For beef producers, the challenge continues to be how to work and invest smarter.
"Feedlots can be a humbling experience," said Eldon Cole, Extension Service livestock specialist. "You won't always make a profit, but you will always learn."
Cole talked about genetics and taking advantage of testing. Genetic traits make a difference in price. For example, rat-tail in cows indicates thinner skin and an animal that is not as likely to stay healthy. An amicable temperament in a cow can bring $62 more per head at market. Paying for and age and source test can bring $30 more per head at market.
Beef specialist Dona Goede challenged conventional thinking about bulls. Just because a bull has been established in a herd for a long time and is hard to move out of a field does not mean the bull is doing his job. A big old bull may not have the legs to manage heifers in winter and if it takes later in the season of cows to become pregnant, a test is needed to show how the bull is producing. Goede said it might be time for an upgrade.
"I hear people say they want an older bull to rent. Don't," said Goede. "You don't know where he's been. Get a younger bull, a virgin if possible."
Cole added that trichinosis is a disease in cattle that has been on the rise nationally. The number of incidents have been stable in southwest Missouri, but with a mobile society and moving animals around, it becomes even more important to get bulls tested.
Economizing has been critical for dairy producers who are facing the worst market slide on record. Agronomy specialist Stacey Hamilton talked about studies at the center on the advantages of alternating a rye grass and novel fescue diet. He saw no clear advantage of one diet source over the other and recommended switching back and forth, depending on the month.
In tests done at the center, all cows got an additional nine pounds of grain added to their diet per day, equalizing the differences between the grass diets. The extra grain is essential for dairy production, he said, whereas beef cattle do not need such a rich diet.
Genetics again has been a key in the level of milk productivity achieved at the center's dairy farm. Hamilton said over the past 10 years, the center has developed an A1-bred herd, genetically selected from good dairy stock. Having similar cows brings stability to the herd and its production, a goal farms struggle to achieve.
Although market conditions are difficult for dairymen at present and not enticing as a career choice, dairy specialist Joe Horner said he has not seen a better time to get into the field in light of low prices. However, the Ozarks philosophy of "build it up, wear it out, make it due or do without" has worked against the perpetuation of the family farm, Horner said.
The practice of pouring cement for a new home, next to the parents' and grandparents' homes has established a model with little flexibility. At present, Horner said a dairyman must work strenuously to age 35 to be able to get the money to purchase a herd or farm, then work to age 55 to pay off the debt.
Horner saw more flexibility in adapting the New Zealand system, where a dairyman in his twenties could get a share of the milk profits, depending on his invested effort, evolving into an equity partnership. Under this model, newcomers earn a manageable piece of the business and can build their portion.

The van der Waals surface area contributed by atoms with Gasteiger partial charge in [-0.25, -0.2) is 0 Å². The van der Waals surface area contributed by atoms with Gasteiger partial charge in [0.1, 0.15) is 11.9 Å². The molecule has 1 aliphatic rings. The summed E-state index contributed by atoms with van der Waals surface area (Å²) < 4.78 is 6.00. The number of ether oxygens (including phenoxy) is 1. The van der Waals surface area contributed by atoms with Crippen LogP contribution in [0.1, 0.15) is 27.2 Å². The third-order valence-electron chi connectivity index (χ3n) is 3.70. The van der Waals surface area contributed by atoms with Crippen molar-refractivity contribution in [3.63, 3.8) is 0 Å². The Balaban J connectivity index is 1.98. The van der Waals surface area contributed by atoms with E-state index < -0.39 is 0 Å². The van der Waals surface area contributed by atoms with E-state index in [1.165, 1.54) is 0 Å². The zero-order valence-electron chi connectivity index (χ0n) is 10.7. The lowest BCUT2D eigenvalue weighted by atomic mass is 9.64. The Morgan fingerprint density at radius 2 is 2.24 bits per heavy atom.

Unlike here, New Zealanders tend to move around, buying into bigger operations until they can get into ownership of the land. Horner said the system also works better on grass-based dairies, which have more economic flexibility. Still, Horner did not see a far stretch to where a dairyman could own the farm and sell the herd to a younger dairyman.
"We can't recreate New Zealand here. We have to put a little bit of 'hillbilly' bend in it. We can control it a little better," Horner said.
Another new challenge has been what to do with dead cows. Dairy specialist Barry Steevens said state law, in response to the Bovine Spongiform Encephalopathy (BSE or "Mad Cow Disease") scare, now will not allow rendering firms to pick up animals until the brain and spinal chords have been removed. Since producers are not inclined to make the extra effort, and a 4,000-head dairy head can expect to see 20 cows die every month, burial becomes the only real option.
In southwest Missouri, Steevens said, digging a five-foot hole in rocky soil may not be realistic. He spoke about composting, developed over the past 15 years through the poultry industry. A cow can be buried with a foot of material below, beside and on top, provided the material has enough nitrogen, such as poultry litter.
Steevens and a rancher who uses the system explained how the compost pile can rise to 150 degrees, too hot for flies to breed. When the temperature starts to drop in about three weeks, the pile needs to be stirred to add oxygen to keep the process going. A rancher who uses the approach said a well-done compost pile has no smell, whereas a badly done composting effort can be one of the worst sources of smell on a farm.
Despite ideal weather conditions, Richard Crawford, director of the Southwest Research Center, said attendance appeared to be down slightly on Friday. On Thursday the center hosted 2,300 students from 52 high schools for tours. Crawford said any time the center can share word about its mission is a good opportunity.